So you're on the London School of Economics' ski trip for their Athletic Union and bored after a long day of hitting the slopes. You need something to do. Someone suggests a drinking game. But which one? Quarters? Flip-cup? Asshole? Rage cage? No, those are all lame and overdone. You need something edgy and new. Then someone suggests fanning the cards out like a swastika and making a Nazi-themed version of Ring of Fire. "Perfect!" everyone shouts at once. "Let's add saluting the Fuhrer to the mix." What could go wrong?
The answer is: a lot. There were Jewish kids there. While it's always a bad idea to play Nazi-related games, it's much dumber to play one around someone who will certainly be offended. So naturally, a fight broke out and a Jewish student's nose was broken.
The typical official responses ensued:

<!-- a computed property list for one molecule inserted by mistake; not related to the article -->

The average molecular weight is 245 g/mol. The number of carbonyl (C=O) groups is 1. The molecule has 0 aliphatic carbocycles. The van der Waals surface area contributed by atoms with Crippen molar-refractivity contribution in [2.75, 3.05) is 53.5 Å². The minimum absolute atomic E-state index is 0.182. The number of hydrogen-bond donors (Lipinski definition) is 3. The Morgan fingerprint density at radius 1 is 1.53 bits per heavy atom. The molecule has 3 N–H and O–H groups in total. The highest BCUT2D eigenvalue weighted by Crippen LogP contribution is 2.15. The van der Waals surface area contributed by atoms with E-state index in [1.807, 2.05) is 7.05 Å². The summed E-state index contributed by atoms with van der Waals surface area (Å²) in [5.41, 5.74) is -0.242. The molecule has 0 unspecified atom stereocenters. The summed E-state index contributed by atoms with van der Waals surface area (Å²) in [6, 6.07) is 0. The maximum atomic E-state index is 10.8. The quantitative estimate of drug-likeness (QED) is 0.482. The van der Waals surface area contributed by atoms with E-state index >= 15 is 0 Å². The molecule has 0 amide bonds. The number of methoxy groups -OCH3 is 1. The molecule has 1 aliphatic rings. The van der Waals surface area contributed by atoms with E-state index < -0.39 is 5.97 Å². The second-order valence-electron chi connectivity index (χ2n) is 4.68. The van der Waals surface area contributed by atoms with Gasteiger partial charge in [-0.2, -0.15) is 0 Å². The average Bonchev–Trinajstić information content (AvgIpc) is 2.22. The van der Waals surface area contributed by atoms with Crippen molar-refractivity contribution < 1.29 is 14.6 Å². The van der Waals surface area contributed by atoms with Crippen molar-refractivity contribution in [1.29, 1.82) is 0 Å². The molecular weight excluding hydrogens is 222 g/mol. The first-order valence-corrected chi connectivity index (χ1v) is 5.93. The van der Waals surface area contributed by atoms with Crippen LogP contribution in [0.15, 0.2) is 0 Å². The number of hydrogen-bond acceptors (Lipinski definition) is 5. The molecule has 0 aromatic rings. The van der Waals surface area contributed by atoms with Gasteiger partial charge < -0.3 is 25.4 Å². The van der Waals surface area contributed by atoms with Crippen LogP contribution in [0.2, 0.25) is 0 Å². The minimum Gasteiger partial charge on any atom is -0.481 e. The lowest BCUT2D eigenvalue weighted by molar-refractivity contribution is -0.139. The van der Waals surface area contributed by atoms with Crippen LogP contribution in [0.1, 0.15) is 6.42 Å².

The LSE said: "These are disturbing allegations relating to events which took place on a foreign trip organised by the students' union. Both the SU and LSE are investigating these events and are prepared to take disciplinary action if the allegations are shown to be true.
"Students must abide by clear standards of behaviour set by both LSE and the SU and breaches of those standards are taken very seriously. We do not tolerate antisemitism or any other form of racism."
Jay Stoll, president of the LSE's Jewish Society, said: "Nazi glorification and antisemitism have no place in our universities, which should remain safe spaces for all students.
"There is simply no context for what has happened here. Those who believe the game was all in good humour need to realise that when a Jewish student is subject to violence and the Nazi ideology glorified it is no joke but a spiteful, collective attack on a community."
Alex Peters-Day, general secretary of the students' union, said: "This is so at odds with everything the LSE and the union stands for."
Now, the students involved will be disciplined as well as at least somewhat publicly shamed. The lesson here, kids, is not to play Nazi-themed drinking games. Ku Klux Klan-drinking ones are more fun, easier to dress up for, and, for the Brits, far more exotic.
[Image via AP]